The soil is already beginning to shift in Loveland, Colo., where
Interstate 25 and U.S. 34 meet for the construction of a new
lifestyle center mall, which is part of a 3,000 acre mixed-use,
master planned community known as Centerra.
The new-concept lifestyle center will be host to hotels,
restaurants, office buildings, shopping, residential housing and a
medical complex. Lifestyle centers are a relatively new concept
where residential, office and shopping real estate are mixed.
Fort Collins city officials are still unsure whether they will
build a similar shopping complex on the Harmony Road Corridor at
the intersection of Ziegler. At stake is an estimated $41 million
loss in revenue if a center opens in Loveland and not in Fort
Bayer Properties, based in Alabama, is in discussions with Fort
Collins City Manager John Fischbach and the city’s finance
department to solidify the proposed $70 million project, which will
cover 450,000 square-feet.
Before any such deal is concrete, the City Council must approve
possible incentives and public financing.
City council member Karen Weitkunat of District 2, said she does
not know whether a lifestyle center will even be built in Fort
“There are so many variables. I tend to be optimistic, but I do
not have a crystal ball,” Weitkunat said.
Weitkunat and other city council members are sure of one thing:
Fort Collins will not grant Bayer Properties a contract as did the
City of Loveland to its developer.
“To sell the farm, I’ve never supported that,” Weitkunat
The Loveland City Council unanimously approved an incentive
package earlier this year for Loveland-based developer McWhinney
Enterprises for 1,300 acres of undeveloped land in the 3,000-acre
A 1.25 percent city sales tax credit and new property taxes from
an urban renewal project are expected to generate $591 million. The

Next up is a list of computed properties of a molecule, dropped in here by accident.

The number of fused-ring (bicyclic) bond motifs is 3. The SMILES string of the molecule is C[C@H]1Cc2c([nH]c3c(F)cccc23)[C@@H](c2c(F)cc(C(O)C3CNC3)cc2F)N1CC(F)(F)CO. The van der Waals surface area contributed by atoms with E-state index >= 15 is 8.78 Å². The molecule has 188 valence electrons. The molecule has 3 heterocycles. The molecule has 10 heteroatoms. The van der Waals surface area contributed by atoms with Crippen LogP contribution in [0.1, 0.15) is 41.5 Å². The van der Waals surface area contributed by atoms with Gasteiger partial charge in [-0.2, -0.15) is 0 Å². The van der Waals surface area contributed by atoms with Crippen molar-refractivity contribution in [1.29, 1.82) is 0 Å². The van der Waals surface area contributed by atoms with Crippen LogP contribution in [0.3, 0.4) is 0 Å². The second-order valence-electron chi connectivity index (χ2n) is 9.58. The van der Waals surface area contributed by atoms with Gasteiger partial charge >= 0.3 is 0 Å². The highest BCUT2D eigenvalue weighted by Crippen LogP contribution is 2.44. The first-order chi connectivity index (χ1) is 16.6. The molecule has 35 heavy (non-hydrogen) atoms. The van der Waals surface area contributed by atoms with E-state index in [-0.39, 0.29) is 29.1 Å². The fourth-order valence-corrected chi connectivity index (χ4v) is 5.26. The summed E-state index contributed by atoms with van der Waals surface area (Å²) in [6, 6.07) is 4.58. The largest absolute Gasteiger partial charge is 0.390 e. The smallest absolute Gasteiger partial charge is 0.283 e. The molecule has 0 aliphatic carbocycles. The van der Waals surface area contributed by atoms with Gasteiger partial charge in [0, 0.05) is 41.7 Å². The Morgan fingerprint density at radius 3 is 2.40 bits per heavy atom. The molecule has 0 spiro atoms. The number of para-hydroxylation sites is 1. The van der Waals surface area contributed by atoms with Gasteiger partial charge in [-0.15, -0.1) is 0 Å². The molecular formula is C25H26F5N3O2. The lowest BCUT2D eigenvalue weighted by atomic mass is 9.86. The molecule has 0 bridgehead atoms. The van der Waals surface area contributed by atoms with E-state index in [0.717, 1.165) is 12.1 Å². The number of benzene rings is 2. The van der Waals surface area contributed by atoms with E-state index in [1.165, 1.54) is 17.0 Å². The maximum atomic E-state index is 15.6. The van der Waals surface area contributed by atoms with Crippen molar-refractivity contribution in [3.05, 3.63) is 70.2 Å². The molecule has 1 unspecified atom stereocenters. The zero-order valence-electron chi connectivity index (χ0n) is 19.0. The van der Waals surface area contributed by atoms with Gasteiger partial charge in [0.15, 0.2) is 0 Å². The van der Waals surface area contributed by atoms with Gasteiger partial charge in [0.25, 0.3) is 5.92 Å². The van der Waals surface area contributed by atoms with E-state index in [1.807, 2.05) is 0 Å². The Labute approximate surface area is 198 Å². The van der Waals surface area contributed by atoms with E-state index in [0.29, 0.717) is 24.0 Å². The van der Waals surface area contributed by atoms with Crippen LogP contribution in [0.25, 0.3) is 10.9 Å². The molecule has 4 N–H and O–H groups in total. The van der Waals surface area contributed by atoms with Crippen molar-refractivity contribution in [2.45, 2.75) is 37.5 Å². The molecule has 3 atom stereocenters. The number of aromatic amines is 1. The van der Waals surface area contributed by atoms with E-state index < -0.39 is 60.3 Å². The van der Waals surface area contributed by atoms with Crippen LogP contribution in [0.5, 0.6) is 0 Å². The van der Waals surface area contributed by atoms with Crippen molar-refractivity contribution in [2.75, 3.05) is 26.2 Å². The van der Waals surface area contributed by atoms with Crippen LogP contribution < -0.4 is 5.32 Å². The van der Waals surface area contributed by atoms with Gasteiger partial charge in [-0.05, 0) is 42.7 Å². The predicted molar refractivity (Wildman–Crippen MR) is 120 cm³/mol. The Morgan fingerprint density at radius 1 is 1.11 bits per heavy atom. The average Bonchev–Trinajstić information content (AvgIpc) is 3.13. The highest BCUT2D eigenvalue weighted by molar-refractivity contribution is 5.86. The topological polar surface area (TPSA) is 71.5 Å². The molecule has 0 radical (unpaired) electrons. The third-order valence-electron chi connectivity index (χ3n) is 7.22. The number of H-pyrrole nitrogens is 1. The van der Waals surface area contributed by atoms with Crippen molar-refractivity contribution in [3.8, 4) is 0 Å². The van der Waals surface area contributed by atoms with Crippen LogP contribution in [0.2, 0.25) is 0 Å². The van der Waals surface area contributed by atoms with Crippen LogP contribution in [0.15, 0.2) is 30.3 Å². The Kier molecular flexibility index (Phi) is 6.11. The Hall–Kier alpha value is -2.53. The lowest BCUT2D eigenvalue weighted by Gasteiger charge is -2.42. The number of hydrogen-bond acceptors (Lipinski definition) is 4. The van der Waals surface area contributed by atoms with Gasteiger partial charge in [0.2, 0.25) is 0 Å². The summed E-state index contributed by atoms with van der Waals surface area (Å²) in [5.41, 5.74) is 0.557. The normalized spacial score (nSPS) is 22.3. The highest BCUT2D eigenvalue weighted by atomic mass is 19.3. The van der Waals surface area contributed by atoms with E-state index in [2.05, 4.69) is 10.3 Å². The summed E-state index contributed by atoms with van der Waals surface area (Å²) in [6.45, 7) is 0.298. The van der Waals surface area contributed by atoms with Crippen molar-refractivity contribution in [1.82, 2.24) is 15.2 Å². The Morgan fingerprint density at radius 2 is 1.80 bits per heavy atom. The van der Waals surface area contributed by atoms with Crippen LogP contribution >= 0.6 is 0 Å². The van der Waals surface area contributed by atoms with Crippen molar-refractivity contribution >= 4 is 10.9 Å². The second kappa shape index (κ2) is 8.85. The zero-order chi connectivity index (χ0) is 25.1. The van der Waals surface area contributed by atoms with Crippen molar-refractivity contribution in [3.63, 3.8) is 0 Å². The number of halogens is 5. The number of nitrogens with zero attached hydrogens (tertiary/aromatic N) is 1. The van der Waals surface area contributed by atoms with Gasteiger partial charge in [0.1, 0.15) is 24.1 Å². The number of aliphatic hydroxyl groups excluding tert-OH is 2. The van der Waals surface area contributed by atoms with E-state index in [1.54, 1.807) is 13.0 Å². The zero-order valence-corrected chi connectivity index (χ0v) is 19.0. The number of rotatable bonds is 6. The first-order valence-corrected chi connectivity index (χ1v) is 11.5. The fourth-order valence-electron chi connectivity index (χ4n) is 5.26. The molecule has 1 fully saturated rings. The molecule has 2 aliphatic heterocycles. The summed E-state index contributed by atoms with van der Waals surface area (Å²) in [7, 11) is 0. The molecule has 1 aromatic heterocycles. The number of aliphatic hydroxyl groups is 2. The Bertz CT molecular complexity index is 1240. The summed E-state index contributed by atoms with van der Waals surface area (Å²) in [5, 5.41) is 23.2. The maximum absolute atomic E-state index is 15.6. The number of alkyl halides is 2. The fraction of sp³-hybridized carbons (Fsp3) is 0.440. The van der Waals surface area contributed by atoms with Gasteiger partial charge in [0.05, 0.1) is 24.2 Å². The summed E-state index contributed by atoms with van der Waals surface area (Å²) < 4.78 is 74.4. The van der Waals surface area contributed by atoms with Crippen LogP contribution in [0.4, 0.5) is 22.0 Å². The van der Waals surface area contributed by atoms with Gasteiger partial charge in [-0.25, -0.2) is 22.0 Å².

deal will create about $5 million a year in city taxes during the
next 25 years and about $15 million a year after that, city finance
“Incentives can be as simple as waiving a street fee,” Weitkunat
said, who insisted she will look at all the variables in building a
Fort Collins lifestyle center and make a decision based on what
they market will probably hold.
David May, president of the Fort Collins area Chamber of
Commerce, said the market will make the decision on whether
Northern Colorado could bare two large shopping centers. The key,
he said, is whether enough people have enough disposable income to
support additional retail.
May said Fort Collins has typically made good economic decisions
of this sort and that it’s fortunate the city is not falling into
an economic slump like Boulder.
May said generating new business is important to keeping a city
alive, and Boulder failed to do that when they did not understand
the concept of competition, like in the nearby city of Broomfield
where a new mall emerged a few years ago.
“There is competition (between Fort Collins and Loveland) in the
sense Fort Collins has been the retail sales center of Northern
Colorado,” May said.